With my family of four boys, things seem to pile on top of each other endlessly. Does this happen to you too? Does life seems to get more and more complicated? We have more options and choices than ever. Do you sometimes struggle with finding things on the internet? What about picking from 250 TV channels? Is is difficult just to decide where to go for dinner?
We live in a world that likes to complicate things – more stuff, more clutter, more confusion! This is not good. If you think about it, our brains have a limited capacity. We can only do so much, and we can only handle so much.
With increasing complexity and confusion, there’s something to be said about simplicity. After all isn't simple better? When it comes to money and personal finance, I am a strong advocate for simplicity.
Over at MapleMoney, Alan Schram wrote about minimalism. For me it’s not as much about minimalism but more about simplification. Here's some things to look at simplifying:
Simplify your banking
Everyone needs a bank account. The problem is we have taken this too far. Most people have multiple bank accounts. They have a ‘his’ account, a ‘her’ account, a ‘joint’ account, a ‘just in case’ account, a ‘travel account, a ‘reno’ account and some even have a ‘I don’t want my spouse to know about it’ account.
If you think about it, the more accounts you have, the harder it is to keep track of everything. My wife and I have 2 high interest bank accounts. One for ‘us’ and the other for the business. That’s it and I like it that way because it keeps things really simple.
Related article: How much are you earning in your bank account?
I know an 80 year old with 11 bank accounts and when I asked him why he has 11 bank accounts, he basically said “I don’t trust anybody these days.”
Simplify your investments
When it comes to investing, diversification is a common mantra. While diversification makes sense when it comes to asset classes, I’m not sure spreading your money to too many different accounts makes senses. Again, there’s something to be said about simplification or consolidation.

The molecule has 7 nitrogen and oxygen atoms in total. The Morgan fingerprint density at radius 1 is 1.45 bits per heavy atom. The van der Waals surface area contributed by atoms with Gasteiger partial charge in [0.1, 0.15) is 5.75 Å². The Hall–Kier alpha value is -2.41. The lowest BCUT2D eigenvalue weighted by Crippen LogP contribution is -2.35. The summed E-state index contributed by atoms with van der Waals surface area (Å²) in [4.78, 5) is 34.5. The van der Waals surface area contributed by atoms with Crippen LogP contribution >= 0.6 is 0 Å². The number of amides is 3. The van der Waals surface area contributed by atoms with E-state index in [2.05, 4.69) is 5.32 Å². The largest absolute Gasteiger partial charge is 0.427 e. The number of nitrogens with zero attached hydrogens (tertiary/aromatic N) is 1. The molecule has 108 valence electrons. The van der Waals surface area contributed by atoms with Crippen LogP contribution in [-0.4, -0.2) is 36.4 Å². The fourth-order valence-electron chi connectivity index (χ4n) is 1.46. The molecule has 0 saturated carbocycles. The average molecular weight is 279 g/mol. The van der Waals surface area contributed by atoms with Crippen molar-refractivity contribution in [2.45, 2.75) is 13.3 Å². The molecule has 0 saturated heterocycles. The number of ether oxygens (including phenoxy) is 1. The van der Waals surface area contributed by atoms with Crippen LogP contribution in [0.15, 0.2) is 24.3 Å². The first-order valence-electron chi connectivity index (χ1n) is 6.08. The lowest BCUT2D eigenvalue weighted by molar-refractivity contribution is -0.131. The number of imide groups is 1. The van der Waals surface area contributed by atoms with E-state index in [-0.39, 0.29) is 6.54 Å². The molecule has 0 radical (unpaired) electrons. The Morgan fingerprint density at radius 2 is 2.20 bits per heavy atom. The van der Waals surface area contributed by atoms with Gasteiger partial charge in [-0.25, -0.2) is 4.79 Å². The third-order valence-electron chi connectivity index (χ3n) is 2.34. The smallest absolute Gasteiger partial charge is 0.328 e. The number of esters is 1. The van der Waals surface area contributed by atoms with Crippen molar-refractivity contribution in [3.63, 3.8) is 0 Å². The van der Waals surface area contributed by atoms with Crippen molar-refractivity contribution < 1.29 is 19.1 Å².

Related article: Proper diversification using correlation charts
Lucy has $100,000 in RRSPs spread out among 4 different financial institutions. She is not happy with any of the companies not just because of performance but because she feels no one is interested in servicing her accounts?
The problem is the financial industry is a scaleable industry. Whether you like it or not, the more money you have, the more interesting your account is to a financial advisor or institution. By consolidating her RRSP into one account, she could look at a Self-Directed RRSP and streamline the portfolio overall.
Simplify your debts
Obviously having a lot of debt can be stressful. It can also be really problematic having many different debts because it means many different payments, more time, more statements, and more headaches.
Deb consolidation is not only a great strategy to lower interest cost but it can also be a great strategy to simplify your debts.
Related article: Time to get rid of debt
Simplify your documents
If you look at my desk from time to time, it gets pretty messy and needs to be cleaned and reorganized once in a while. When it happens, it always feels so good.
Organizing your financial documents from time to time is no different. Every month, I try to take an hour or two to organize all the bills and statements into my financial binders. At that time, I throw away stuff that does not need to be kept which is another form of simplification. Having a system for your financial documents is really important and the simpler the better.
Related article: Estate planning starts with getting organized
My five cents
So here you have 4 ways to simplify your personal finances. Obviously there’s many more ways to simplify. What are some other things to simplify?